When Education Becomes Protest

BY VERONICA VARELA

“I’m scared, Miss,” he said as he pushed his seat back from the table. His face was in his palms, tears racing down his arms. “I’m scared that one day this will happen, and I will be dead in the street.” My kids are struggling, and I don’t know what to say. There are no words for this. I can’t breathe. 


Inside of the high school where I teach, there is a quote that my students pass by every day: “If you can’t fly then run, if you can’t run then walk, if you can’t walk then crawl, but whatever you do you have to keep moving forward.” – Martin Luther King Jr. 


Photo by @bydvnlln. Check out an interview with the photographer here.

Photo by @bydvnllnCheck out an interview with the photographer here.

The news, as of late, has been brutal. Unrelenting. Painful. I wish you could hear their stories. I wish you could see the look in their eyes. I wish you knew their names. Because while the last handful of months may seem shocking to some people in this country, it has never been shocking to my students. They know. They’ve always known. This is their reality ‐ our reality. My kids are hurting. We’re all hurting. We’re tired. I can’t begin to explain how tired we are. 

I could give you facts and articles, statistics and numbers. I could give you history, and current events, and a hundred documentaries. I could give you everything I know about systemic injustice, and I could tell you about how it is betraying millions of people in this country, but it is all so empty if you don’t see their faces, don’t hear their voices, don’t know their names. There are people who are hurting. We hurt. 


 It is that pit in my stomach that one of my desks may be empty tomorrow if something doesn’t change today. It is the rotting residue of a country that still chooses to value certain lives over others. 


The reality is, Baltimore isn’t just Baltimore. Baltimore is Ferguson. It is New York City. It is Atlanta. It is LA. Baltimore is food deserts and failing schools, disproportionate prison cells and segregated churches. It is the hand that reaches for holster when Sean reaches for his ID on the way to school. It is Damion scared for his life, sitting at my desk in tears ‐ knowing one mistake may cost him his life. It is that pit in my stomach that one of my desks may be empty tomorrow if something doesn’t change today. It is the rotting residue of a country that still chooses to value certain lives over others.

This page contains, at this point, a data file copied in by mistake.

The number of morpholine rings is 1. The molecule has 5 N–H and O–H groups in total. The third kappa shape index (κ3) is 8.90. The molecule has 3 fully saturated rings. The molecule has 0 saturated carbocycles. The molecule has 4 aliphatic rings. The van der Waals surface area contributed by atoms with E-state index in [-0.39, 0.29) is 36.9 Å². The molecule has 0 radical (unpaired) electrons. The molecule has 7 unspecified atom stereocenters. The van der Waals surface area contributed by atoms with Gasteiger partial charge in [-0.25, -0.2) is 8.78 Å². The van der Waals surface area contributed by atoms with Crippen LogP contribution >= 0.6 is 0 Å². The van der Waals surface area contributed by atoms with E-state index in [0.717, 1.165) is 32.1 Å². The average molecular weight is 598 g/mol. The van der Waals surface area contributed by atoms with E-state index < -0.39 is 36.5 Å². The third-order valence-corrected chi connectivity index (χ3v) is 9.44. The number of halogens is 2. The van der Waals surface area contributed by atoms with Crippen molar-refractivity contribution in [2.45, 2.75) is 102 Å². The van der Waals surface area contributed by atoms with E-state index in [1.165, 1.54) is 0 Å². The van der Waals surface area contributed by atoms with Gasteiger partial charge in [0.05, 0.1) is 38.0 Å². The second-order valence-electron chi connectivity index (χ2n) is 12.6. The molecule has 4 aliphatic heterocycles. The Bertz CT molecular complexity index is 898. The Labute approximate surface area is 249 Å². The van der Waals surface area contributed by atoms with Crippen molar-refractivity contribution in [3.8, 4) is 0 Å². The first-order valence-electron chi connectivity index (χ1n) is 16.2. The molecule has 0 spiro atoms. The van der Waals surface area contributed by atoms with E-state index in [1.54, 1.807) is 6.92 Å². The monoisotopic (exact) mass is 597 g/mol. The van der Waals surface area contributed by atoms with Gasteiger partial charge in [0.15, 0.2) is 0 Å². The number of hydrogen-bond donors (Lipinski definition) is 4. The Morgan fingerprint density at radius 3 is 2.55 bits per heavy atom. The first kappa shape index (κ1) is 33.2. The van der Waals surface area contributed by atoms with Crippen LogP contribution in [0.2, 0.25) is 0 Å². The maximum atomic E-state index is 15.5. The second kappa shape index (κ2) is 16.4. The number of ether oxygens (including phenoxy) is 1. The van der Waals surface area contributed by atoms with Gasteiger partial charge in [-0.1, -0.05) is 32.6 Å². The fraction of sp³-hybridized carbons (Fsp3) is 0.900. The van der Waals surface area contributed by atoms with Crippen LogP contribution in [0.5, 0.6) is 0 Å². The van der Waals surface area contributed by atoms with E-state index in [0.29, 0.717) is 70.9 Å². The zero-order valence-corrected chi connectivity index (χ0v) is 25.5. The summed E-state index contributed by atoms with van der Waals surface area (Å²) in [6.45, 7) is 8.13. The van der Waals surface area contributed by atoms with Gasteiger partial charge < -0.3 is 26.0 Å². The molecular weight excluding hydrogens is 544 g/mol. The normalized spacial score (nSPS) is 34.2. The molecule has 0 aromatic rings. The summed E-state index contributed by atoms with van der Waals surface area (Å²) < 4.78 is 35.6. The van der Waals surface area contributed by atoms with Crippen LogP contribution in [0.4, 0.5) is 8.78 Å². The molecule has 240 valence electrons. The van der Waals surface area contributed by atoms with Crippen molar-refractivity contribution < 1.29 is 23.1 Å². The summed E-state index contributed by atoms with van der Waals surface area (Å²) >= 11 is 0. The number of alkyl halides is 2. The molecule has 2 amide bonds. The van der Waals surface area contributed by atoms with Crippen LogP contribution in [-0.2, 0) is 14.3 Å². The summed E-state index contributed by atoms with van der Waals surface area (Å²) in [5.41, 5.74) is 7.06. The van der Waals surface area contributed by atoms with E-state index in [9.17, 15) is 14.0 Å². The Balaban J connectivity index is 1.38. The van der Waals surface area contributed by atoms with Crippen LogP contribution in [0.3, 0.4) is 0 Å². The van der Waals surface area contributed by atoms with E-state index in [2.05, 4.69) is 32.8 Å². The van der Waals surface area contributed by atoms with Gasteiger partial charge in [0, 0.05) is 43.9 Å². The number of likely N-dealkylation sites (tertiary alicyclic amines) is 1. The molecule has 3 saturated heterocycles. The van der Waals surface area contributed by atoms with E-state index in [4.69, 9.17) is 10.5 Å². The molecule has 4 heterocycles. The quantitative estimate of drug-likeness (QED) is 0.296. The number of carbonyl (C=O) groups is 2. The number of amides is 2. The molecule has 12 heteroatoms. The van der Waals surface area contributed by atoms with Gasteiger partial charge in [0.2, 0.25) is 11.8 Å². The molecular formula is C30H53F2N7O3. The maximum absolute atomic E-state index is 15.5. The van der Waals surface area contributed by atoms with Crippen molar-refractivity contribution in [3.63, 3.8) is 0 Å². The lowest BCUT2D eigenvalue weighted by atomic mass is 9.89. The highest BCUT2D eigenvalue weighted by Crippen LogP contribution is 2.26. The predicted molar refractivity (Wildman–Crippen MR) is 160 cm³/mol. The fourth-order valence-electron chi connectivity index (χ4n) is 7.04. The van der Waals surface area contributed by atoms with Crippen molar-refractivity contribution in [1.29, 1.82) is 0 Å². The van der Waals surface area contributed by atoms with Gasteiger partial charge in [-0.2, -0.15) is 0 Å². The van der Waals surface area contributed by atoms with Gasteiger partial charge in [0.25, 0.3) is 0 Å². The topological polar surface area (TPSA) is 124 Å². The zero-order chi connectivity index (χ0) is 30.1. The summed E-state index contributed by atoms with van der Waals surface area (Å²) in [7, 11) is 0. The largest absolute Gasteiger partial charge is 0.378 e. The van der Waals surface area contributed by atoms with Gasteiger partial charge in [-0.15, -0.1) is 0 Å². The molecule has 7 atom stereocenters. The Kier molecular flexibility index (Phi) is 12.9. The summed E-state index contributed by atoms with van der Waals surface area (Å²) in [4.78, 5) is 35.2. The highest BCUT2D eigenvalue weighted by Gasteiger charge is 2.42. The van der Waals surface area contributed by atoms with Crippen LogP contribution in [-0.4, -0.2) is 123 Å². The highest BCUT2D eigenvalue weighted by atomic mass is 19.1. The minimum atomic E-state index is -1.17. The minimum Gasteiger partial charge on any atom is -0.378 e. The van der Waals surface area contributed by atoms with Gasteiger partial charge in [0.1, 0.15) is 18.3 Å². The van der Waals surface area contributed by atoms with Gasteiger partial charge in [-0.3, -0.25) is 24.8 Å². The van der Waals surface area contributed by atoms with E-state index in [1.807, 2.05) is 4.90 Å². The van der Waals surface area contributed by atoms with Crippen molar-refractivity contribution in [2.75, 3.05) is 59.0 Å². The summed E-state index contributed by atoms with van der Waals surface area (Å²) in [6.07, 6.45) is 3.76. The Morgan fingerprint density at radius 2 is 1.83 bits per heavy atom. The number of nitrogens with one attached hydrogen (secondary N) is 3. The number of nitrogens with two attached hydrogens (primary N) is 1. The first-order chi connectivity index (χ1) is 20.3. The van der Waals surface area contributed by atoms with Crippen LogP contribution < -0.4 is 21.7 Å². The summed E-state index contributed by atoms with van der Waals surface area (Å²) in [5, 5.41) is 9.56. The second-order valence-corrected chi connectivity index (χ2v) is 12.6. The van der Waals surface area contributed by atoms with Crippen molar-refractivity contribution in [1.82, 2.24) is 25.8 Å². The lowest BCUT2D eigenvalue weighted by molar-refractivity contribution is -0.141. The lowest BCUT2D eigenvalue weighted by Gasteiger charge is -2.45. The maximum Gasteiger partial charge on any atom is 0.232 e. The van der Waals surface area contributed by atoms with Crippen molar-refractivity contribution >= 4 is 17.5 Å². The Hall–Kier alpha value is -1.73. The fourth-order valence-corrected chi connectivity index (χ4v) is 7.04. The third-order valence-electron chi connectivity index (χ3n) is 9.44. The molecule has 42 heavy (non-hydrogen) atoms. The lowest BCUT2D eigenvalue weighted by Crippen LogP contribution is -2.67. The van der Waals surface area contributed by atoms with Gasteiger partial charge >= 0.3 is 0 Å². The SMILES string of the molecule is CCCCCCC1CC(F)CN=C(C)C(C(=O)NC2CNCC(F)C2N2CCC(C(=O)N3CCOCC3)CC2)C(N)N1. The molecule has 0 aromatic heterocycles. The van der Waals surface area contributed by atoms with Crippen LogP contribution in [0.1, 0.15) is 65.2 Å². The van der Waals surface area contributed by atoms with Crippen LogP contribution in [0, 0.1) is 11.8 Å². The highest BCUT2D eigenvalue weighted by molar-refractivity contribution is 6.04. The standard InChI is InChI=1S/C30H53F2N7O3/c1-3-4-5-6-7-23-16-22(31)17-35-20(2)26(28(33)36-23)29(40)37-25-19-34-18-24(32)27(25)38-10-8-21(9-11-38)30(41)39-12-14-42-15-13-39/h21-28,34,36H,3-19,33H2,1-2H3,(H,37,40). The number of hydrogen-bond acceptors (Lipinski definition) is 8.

Sometimes we protest. Sometimes we walkout, or boycott, or strike. Sometimes, revolution is 350 black and brown high schoolers, sitting in the heart of Los Angeles, demanding they get the education they deserve. Sometimes, protest is Alex refusing to drop out ‐ even though every school he has been in, up until now, has hardly prepared him to be here. It is Kristina staying for hours every day to study ACT questions so that she can get into college. It is our students clinging to the future that this world is trying to pry out of their fingertips, and it is hundreds of brave little souls with the audacious hope that things can be different.  Protest is being handed a broken system and demanding it change. Sometimes it is marching in the streets, but for my students, protest is as simple as going to school and believing they can have a future in a world that daily tells them otherwise.  


May we choose to look into the eyes of the hurting, and not look away. May we cling to hope and listen to their voices. May we enter into suffering and stand in solidarity with the oppressed. 


 Inside of the high school where I teach, there is a quote that my students pass by every day: “If you can’t fly then run, if you can’t run then walk, if you can’t walk then crawl, but whatever you do you have to keep moving forward.” – Martin Luther King Jr.  

Today, that is my hope for them, and for me, and for us. Some weeks are flying weeks, but this one, this one right here, this was a knees to the floor, hands on the ground, inch by inch, crawling. May we choose to look into the eyes of the hurting, and not look away. May we cling to hope and listen to their voices. May we enter into suffering and stand in solidarity with the oppressed. Whatever we choose to do, we have to keep moving forward. The lives of my students depend on it.